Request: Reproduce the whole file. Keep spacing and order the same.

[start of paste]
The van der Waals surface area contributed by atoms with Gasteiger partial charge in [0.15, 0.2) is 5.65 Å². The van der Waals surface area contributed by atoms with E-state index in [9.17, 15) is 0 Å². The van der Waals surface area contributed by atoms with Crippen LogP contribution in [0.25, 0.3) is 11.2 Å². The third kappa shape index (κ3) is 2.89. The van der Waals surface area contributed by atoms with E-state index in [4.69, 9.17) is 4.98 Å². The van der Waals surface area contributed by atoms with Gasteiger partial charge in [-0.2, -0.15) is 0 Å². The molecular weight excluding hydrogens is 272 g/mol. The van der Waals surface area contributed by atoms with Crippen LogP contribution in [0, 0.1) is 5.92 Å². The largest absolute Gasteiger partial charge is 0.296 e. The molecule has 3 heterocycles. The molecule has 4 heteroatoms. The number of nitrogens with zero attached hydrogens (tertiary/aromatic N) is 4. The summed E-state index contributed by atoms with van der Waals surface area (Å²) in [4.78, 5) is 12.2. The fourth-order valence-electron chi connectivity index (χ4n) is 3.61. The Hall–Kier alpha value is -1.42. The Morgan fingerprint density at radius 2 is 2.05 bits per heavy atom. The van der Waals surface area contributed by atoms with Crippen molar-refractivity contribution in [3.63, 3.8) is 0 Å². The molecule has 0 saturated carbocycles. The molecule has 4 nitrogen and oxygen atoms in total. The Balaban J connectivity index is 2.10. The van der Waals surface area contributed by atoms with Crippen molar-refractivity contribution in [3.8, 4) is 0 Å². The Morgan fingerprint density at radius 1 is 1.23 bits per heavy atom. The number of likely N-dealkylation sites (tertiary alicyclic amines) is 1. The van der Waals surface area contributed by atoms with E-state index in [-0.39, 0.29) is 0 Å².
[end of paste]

The van der Waals surface area contributed by atoms with Gasteiger partial charge in [0.15, 0.2) is 5.65 Å². The van der Waals surface area contributed by atoms with E-state index in [9.17, 15) is 0 Å². The van der Waals surface area contributed by atoms with Crippen LogP contribution in [0.25, 0.3) is 11.2 Å². The third kappa shape index (κ3) is 2.89. The van der Waals surface area contributed by atoms with E-state index in [4.69, 9.17) is 4.98 Å². The van der Waals surface area contributed by atoms with Gasteiger partial charge in [-0.2, -0.15) is 0 Å². The molecular weight excluding hydrogens is 272 g/mol. The van der Waals surface area contributed by atoms with Crippen LogP contribution in [0, 0.1) is 5.92 Å². The largest absolute Gasteiger partial charge is 0.296 e. The molecule has 3 heterocycles. The molecule has 4 heteroatoms. The number of nitrogens with zero attached hydrogens (tertiary/aromatic N) is 4. The summed E-state index contributed by atoms with van der Waals surface area (Å²) in [4.78, 5) is 12.2. The fourth-order valence-electron chi connectivity index (χ4n) is 3.61. The Hall–Kier alpha value is -1.42. The Morgan fingerprint density at radius 2 is 2.05 bits per heavy atom. The van der Waals surface area contributed by atoms with Crippen molar-refractivity contribution in [3.63, 3.8) is 0 Å². The molecule has 0 saturated carbocycles. The molecule has 4 nitrogen and oxygen atoms in total. The Balaban J connectivity index is 2.10. The van der Waals surface area contributed by atoms with Crippen molar-refractivity contribution in [3.8, 4) is 0 Å². The Morgan fingerprint density at radius 1 is 1.23 bits per heavy atom. The number of likely N-dealkylation sites (tertiary alicyclic amines) is 1. The van der Waals surface area contributed by atoms with E-state index in [-0.39, 0.29) is 0 Å².